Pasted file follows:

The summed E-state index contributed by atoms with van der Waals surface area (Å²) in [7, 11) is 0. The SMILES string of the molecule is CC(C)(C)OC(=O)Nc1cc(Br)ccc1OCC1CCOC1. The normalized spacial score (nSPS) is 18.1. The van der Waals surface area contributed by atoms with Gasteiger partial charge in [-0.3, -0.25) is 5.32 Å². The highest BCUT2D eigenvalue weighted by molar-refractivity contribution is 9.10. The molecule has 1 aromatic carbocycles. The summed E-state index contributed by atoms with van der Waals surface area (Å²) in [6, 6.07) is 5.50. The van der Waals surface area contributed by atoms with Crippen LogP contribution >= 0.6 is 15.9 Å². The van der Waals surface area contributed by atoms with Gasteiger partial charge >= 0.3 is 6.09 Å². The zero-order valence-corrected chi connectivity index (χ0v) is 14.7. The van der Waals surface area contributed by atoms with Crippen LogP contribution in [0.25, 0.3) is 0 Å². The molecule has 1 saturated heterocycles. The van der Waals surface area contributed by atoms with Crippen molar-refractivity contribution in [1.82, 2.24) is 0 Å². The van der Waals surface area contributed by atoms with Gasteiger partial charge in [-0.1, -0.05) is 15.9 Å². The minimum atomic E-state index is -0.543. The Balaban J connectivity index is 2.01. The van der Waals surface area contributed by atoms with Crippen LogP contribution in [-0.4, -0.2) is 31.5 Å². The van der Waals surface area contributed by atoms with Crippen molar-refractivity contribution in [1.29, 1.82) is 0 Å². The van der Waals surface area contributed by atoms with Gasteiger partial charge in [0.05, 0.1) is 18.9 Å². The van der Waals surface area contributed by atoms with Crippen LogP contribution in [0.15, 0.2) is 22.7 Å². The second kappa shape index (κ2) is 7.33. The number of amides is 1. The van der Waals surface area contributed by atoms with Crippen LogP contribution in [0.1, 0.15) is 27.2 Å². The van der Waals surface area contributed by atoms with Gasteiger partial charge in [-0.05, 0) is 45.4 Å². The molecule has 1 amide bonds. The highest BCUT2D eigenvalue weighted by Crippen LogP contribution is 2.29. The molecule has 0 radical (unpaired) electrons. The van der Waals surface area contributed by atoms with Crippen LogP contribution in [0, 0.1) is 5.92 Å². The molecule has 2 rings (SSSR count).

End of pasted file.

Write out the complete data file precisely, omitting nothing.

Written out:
The summed E-state index contributed by atoms with van der Waals surface area (Å²) in [7, 11) is 0. The SMILES string of the molecule is CC(C)(C)OC(=O)Nc1cc(Br)ccc1OCC1CCOC1. The normalized spacial score (nSPS) is 18.1. The van der Waals surface area contributed by atoms with Gasteiger partial charge in [-0.3, -0.25) is 5.32 Å². The highest BCUT2D eigenvalue weighted by molar-refractivity contribution is 9.10. The molecule has 1 aromatic carbocycles. The summed E-state index contributed by atoms with van der Waals surface area (Å²) in [6, 6.07) is 5.50. The van der Waals surface area contributed by atoms with Crippen LogP contribution >= 0.6 is 15.9 Å². The van der Waals surface area contributed by atoms with Gasteiger partial charge >= 0.3 is 6.09 Å². The zero-order valence-corrected chi connectivity index (χ0v) is 14.7. The van der Waals surface area contributed by atoms with Crippen LogP contribution in [0.25, 0.3) is 0 Å². The molecule has 1 saturated heterocycles. The van der Waals surface area contributed by atoms with Crippen molar-refractivity contribution in [1.82, 2.24) is 0 Å². The van der Waals surface area contributed by atoms with Gasteiger partial charge in [-0.1, -0.05) is 15.9 Å². The minimum atomic E-state index is -0.543. The Balaban J connectivity index is 2.01. The van der Waals surface area contributed by atoms with Crippen LogP contribution in [-0.4, -0.2) is 31.5 Å². The van der Waals surface area contributed by atoms with Crippen molar-refractivity contribution in [1.29, 1.82) is 0 Å². The van der Waals surface area contributed by atoms with Gasteiger partial charge in [0.05, 0.1) is 18.9 Å². The van der Waals surface area contributed by atoms with Crippen LogP contribution in [0.15, 0.2) is 22.7 Å². The second kappa shape index (κ2) is 7.33. The number of amides is 1. The van der Waals surface area contributed by atoms with Crippen LogP contribution in [0.1, 0.15) is 27.2 Å². The van der Waals surface area contributed by atoms with Gasteiger partial charge in [-0.05, 0) is 45.4 Å². The molecule has 1 amide bonds. The highest BCUT2D eigenvalue weighted by Crippen LogP contribution is 2.29. The molecule has 0 radical (unpaired) electrons. The van der Waals surface area contributed by atoms with Crippen LogP contribution in [0, 0.1) is 5.92 Å². The molecule has 2 rings (SSSR count).